Website performance is getting worse

Website design is still more amateur than professional. Most websites would not pass a basic quality control test.

There is nothing more basic on the Web than the speed at which a page downloads. Fast downloading pages have passed the first mark of quality. Slow downloading pages fail.

In 2019, Backlinko, a search engine optimization company analyzed five million desktop and mobile pages to learn which factors impact page speed. Key findings:
• Desktop pages were on average taking 10.3 seconds to load.
• Mobile pages were on average taking 27.3 seconds to load.

It’s hard to actually believe these figures. They don’t seem credible but if you follow the link at the bottom of this page you will see that Backlinko back up their estimates with a lot of hard data and research.

For years best practice has been that it should not take more than two seconds for a page to download on desktop and no more than three seconds for mobile. These are the upper limits. Could it be that millions of people out there using standard smartphones are essentially banned from using millions of websites because they are so slow to load?

“The average connection speed for U.S. mobile users has increased steadily in the past 10 years; meanwhile, the load times for mobile web pages over the same period have more than doubled,” Kathryn Whitenton wrote for Nielsen Norman in May 2020.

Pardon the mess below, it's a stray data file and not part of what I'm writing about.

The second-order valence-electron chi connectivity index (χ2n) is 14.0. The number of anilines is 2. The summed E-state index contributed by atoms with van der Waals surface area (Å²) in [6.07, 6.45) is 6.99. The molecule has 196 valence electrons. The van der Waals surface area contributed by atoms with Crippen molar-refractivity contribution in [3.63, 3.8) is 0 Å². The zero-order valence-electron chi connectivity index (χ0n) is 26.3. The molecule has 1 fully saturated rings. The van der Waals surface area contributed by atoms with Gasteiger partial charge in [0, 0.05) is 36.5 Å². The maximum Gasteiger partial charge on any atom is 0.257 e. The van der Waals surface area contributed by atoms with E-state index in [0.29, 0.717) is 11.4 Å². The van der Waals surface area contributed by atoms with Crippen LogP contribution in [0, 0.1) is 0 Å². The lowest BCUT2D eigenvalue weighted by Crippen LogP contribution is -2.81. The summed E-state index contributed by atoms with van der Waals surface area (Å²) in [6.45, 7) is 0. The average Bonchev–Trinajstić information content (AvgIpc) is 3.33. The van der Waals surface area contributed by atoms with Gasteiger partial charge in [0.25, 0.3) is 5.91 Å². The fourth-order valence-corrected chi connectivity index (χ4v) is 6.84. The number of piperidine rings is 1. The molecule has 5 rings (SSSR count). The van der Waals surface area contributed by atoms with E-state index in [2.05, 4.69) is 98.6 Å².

In the last ten years, the Internet has gotten roughly twenty times faster. That’s not a typo. It’s got twenty times faster. That doesn’t make sense. If the Internet has gotten twenty times faster how come a great many websites have got slower?

Because of terrible, lazy, bloated design. Digital is a horribly wasteful industry. Digital crap may not smell but it sure does stink. And because the Internet has gotten so much faster we as an industry have been able to hide our bad, lazy, self-obsessed, ego-driven behavior.

I remember back in 1997, I think, sitting in a restaurant in Galway discussing with someone the best way to optimize images. In 2020, I still find images on websites that are over a megabyte in weight. Eight out of ten people I meet in digital could care less about page weight or performance. Why are we such slow learners?

Imagine if people in the digital industry were designing cars. We have all these super-amazing highways that we can drive our cars down. We’d have designed cars that looked like Ferraris. But once you put you foot on the accelerator they’d behave like tractors trundling down the superhighway spewing out fume and toxins on the way.

Because these super-heavy websites come at a great and increasing cost to the environment. I calculated that if you have a webpage that is 4 MB (the current average page weight) and if it is downloaded 600,000 times, you’d need to plant one tree to deal with the resulting pollution. Because one tree can absorb about 10 kg of CO2 per year and that’s the amount of pollution downloading such a page 600,000 times causes.

We are killing the Web and we are killing the planet because of our endlessly wasteful, lazy, ego-driven web design and development. Are we okay with that?

The Need for Speed, 23 Years Later, Nielsen Norman Group

Backlinko page speed study

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